The city of canals, Venice has been flooded, being hit by the second worst high tides in its history. The mayor has declared a state of disaster, as the city witnesses the worst floods in last 50 years with water soaring as high as 1.87 metres, just short of the record 1.94 metres recorded in 1966. According to reports, several historic landmarks and monuments, including St Mark’s Cathedral and the Ducal Palace have been affected.
In other developments, on Tuesday, the Veneto council hall got flooded just after two minutes after the regional council’s majority right-wing parties; the League, Brothers of Italy and Forza Italia, rejected a bill suggesting amendments on climate change, proposed by the centre-left Democratic party. Pictures from the instance have been going viral on the internet, ever since.
According to a Facebook post by Andrea Zanoni, the Democratic party’s deputy chairman of the council’s environment committee, the amendments that were rejected requested for funding for replacement of diesel buses with less polluting options, renewable energy sources, reducing plastic impact as well as scrapping of stoves.
Arrangements for tourists
City officials have installed high platforms for tourists who are still eager to explore the city. Hotels are also making arrangements to ensure their guests are safe by providing disposable rain boots and shifting rooms to higher floors as the water level rises.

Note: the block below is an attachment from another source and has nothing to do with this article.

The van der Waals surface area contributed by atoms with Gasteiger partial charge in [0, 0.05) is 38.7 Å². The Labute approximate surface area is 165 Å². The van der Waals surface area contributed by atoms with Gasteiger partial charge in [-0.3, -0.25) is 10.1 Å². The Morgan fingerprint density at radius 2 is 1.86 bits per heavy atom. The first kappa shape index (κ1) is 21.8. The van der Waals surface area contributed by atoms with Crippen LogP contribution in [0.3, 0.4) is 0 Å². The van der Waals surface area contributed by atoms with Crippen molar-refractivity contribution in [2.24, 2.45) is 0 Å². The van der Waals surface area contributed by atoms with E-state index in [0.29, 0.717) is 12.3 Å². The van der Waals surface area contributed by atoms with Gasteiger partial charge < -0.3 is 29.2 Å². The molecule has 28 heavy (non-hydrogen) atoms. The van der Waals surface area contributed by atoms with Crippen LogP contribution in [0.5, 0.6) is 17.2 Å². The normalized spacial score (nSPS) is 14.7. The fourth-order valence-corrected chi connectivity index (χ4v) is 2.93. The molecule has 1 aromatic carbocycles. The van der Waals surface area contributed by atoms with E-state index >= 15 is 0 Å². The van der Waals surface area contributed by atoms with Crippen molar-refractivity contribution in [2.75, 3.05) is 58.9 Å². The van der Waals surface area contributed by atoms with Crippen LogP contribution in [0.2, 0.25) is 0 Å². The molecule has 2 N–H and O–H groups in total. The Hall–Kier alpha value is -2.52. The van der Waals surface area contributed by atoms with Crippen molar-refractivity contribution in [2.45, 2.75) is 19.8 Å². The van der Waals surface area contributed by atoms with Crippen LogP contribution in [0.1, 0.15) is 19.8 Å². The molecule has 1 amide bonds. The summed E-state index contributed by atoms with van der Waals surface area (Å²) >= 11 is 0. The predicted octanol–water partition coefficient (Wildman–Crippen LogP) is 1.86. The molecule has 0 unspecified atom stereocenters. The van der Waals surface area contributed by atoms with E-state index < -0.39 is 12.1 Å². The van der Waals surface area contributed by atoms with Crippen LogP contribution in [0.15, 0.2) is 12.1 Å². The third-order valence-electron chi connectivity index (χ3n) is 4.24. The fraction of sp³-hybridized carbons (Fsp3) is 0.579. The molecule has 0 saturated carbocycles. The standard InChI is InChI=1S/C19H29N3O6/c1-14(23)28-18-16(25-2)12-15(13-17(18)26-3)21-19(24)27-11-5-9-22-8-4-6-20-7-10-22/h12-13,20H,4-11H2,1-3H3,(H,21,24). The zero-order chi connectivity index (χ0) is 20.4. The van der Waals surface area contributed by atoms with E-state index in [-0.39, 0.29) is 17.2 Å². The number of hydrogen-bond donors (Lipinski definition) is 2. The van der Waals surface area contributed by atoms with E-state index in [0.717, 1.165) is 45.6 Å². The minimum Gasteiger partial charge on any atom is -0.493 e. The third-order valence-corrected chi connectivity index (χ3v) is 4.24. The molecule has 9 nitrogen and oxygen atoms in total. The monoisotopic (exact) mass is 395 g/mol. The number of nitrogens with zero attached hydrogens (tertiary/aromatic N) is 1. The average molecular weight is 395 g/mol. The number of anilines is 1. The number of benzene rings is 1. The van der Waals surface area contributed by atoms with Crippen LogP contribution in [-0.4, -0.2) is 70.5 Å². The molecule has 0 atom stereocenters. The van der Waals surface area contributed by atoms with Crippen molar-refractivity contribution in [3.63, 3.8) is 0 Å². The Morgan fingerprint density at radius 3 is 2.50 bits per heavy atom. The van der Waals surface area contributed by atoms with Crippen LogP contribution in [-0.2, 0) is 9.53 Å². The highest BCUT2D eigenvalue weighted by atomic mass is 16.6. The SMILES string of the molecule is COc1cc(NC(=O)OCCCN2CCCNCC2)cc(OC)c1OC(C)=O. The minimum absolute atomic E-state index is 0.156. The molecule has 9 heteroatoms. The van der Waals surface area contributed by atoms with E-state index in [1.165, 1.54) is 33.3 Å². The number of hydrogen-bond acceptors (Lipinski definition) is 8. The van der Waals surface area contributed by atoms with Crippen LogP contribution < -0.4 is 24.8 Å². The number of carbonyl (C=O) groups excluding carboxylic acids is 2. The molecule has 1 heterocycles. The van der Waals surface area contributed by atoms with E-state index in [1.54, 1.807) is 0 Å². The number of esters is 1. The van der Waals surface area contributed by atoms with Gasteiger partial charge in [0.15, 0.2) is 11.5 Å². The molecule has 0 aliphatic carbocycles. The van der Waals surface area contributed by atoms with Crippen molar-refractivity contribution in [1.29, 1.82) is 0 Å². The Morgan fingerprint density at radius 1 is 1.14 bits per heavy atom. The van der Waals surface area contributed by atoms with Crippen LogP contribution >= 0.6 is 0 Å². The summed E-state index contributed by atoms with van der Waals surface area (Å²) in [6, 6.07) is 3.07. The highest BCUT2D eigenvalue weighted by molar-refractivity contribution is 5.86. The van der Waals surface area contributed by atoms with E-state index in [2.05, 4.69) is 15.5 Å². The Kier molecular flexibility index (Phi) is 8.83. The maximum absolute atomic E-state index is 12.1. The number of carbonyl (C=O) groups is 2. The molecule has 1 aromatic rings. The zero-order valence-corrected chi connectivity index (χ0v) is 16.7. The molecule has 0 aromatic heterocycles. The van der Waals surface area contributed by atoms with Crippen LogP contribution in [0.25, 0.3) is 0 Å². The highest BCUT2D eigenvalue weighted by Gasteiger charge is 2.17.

Some tourist attractions, including Ducal Palace and the Museo Archeologico Nazionale di Venezia are still open. The Ducal Palace, just off St. Mark’s Square, tweeted that it’s “open today, despite the exceptional tide,” and advised visitors to use the raised walkways leading to its entrance.
One person lost life
A local man from Pellestrina reportedly died overnight after he was struck by lightning while using an electric water pump. Much of Italy received torrential rains in recent days, causing the widespread flooding. If forecasts are to be believed, the next few days will remain the same as the city is expected to witness more rains, which, in turn, can lead to more flooding.
Climate change is the culprit?
“The situation is dramatic,” Brugnaro tweeted. “We ask the government to help us. The cost will be high. This is the result of climate change.” He added: “A high tide of 187 centimetres is going to leave an indelible wound.” He also warned of severe damage and said he would ask the government to declare a state of emergency so that funds could be freed to address the damage.
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